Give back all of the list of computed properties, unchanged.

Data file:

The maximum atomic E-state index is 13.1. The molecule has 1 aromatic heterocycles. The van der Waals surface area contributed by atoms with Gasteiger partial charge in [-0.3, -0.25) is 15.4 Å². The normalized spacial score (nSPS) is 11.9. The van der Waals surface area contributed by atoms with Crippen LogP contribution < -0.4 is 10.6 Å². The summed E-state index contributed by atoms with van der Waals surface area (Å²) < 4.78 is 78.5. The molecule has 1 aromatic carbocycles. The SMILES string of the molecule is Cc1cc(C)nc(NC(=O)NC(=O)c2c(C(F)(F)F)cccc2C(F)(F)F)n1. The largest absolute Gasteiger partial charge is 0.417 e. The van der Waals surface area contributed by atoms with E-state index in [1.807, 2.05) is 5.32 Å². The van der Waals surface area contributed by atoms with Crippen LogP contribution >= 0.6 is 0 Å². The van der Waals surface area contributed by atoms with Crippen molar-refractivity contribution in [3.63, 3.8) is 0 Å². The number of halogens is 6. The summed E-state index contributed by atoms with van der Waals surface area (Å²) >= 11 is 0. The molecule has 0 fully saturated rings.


The maximum atomic E-state index is 13.1. The molecule has 1 aromatic heterocycles. The van der Waals surface area contributed by atoms with Gasteiger partial charge in [-0.3, -0.25) is 15.4 Å². The normalized spacial score (nSPS) is 11.9. The van der Waals surface area contributed by atoms with Crippen LogP contribution < -0.4 is 10.6 Å². The summed E-state index contributed by atoms with van der Waals surface area (Å²) < 4.78 is 78.5. The molecule has 1 aromatic carbocycles. The SMILES string of the molecule is Cc1cc(C)nc(NC(=O)NC(=O)c2c(C(F)(F)F)cccc2C(F)(F)F)n1. The largest absolute Gasteiger partial charge is 0.417 e. The van der Waals surface area contributed by atoms with E-state index in [1.807, 2.05) is 5.32 Å². The van der Waals surface area contributed by atoms with Crippen LogP contribution >= 0.6 is 0 Å². The van der Waals surface area contributed by atoms with Crippen molar-refractivity contribution in [3.63, 3.8) is 0 Å². The number of halogens is 6. The summed E-state index contributed by atoms with van der Waals surface area (Å²) >= 11 is 0. The molecule has 0 fully saturated rings.